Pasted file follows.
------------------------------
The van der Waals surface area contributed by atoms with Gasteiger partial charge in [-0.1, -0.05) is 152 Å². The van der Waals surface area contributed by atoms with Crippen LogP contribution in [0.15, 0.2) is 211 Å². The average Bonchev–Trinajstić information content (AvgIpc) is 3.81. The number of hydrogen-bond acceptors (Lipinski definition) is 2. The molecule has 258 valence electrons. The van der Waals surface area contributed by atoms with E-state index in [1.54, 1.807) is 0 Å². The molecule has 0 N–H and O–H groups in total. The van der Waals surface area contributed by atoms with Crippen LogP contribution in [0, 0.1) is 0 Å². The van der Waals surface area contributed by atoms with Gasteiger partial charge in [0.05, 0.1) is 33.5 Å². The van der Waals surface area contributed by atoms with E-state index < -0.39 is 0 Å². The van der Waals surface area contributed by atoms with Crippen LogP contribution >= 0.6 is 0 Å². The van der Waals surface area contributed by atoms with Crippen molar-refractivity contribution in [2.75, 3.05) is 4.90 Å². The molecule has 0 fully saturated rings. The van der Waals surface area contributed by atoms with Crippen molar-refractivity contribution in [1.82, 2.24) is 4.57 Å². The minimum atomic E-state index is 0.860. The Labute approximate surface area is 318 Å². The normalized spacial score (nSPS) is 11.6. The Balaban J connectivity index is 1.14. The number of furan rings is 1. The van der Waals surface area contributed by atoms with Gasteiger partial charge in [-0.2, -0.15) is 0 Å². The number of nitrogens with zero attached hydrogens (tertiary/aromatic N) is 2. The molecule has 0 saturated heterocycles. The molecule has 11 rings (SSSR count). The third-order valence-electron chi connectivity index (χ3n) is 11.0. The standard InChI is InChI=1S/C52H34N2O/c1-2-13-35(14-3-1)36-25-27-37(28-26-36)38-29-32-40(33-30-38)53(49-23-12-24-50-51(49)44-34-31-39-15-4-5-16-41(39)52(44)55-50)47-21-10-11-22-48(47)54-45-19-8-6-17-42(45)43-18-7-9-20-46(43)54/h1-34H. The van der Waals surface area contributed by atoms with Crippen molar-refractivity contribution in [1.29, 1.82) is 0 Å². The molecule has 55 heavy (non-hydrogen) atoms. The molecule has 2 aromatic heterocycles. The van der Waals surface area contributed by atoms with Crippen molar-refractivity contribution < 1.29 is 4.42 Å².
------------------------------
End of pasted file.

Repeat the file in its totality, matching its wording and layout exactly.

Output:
The van der Waals surface area contributed by atoms with Gasteiger partial charge in [-0.1, -0.05) is 152 Å². The van der Waals surface area contributed by atoms with Crippen LogP contribution in [0.15, 0.2) is 211 Å². The average Bonchev–Trinajstić information content (AvgIpc) is 3.81. The number of hydrogen-bond acceptors (Lipinski definition) is 2. The molecule has 258 valence electrons. The van der Waals surface area contributed by atoms with E-state index in [1.54, 1.807) is 0 Å². The molecule has 0 N–H and O–H groups in total. The van der Waals surface area contributed by atoms with Crippen LogP contribution in [0, 0.1) is 0 Å². The van der Waals surface area contributed by atoms with Gasteiger partial charge in [0.05, 0.1) is 33.5 Å². The van der Waals surface area contributed by atoms with E-state index < -0.39 is 0 Å². The van der Waals surface area contributed by atoms with Crippen LogP contribution >= 0.6 is 0 Å². The van der Waals surface area contributed by atoms with Crippen molar-refractivity contribution in [2.75, 3.05) is 4.90 Å². The molecule has 0 fully saturated rings. The van der Waals surface area contributed by atoms with Crippen molar-refractivity contribution in [1.82, 2.24) is 4.57 Å². The minimum atomic E-state index is 0.860. The Labute approximate surface area is 318 Å². The normalized spacial score (nSPS) is 11.6. The Balaban J connectivity index is 1.14. The number of furan rings is 1. The van der Waals surface area contributed by atoms with Gasteiger partial charge in [-0.2, -0.15) is 0 Å². The number of nitrogens with zero attached hydrogens (tertiary/aromatic N) is 2. The molecule has 0 saturated heterocycles. The molecule has 11 rings (SSSR count). The third-order valence-electron chi connectivity index (χ3n) is 11.0. The standard InChI is InChI=1S/C52H34N2O/c1-2-13-35(14-3-1)36-25-27-37(28-26-36)38-29-32-40(33-30-38)53(49-23-12-24-50-51(49)44-34-31-39-15-4-5-16-41(39)52(44)55-50)47-21-10-11-22-48(47)54-45-19-8-6-17-42(45)43-18-7-9-20-46(43)54/h1-34H. The van der Waals surface area contributed by atoms with Crippen molar-refractivity contribution in [1.29, 1.82) is 0 Å². The molecule has 55 heavy (non-hydrogen) atoms. The molecule has 2 aromatic heterocycles. The van der Waals surface area contributed by atoms with Crippen molar-refractivity contribution < 1.29 is 4.42 Å².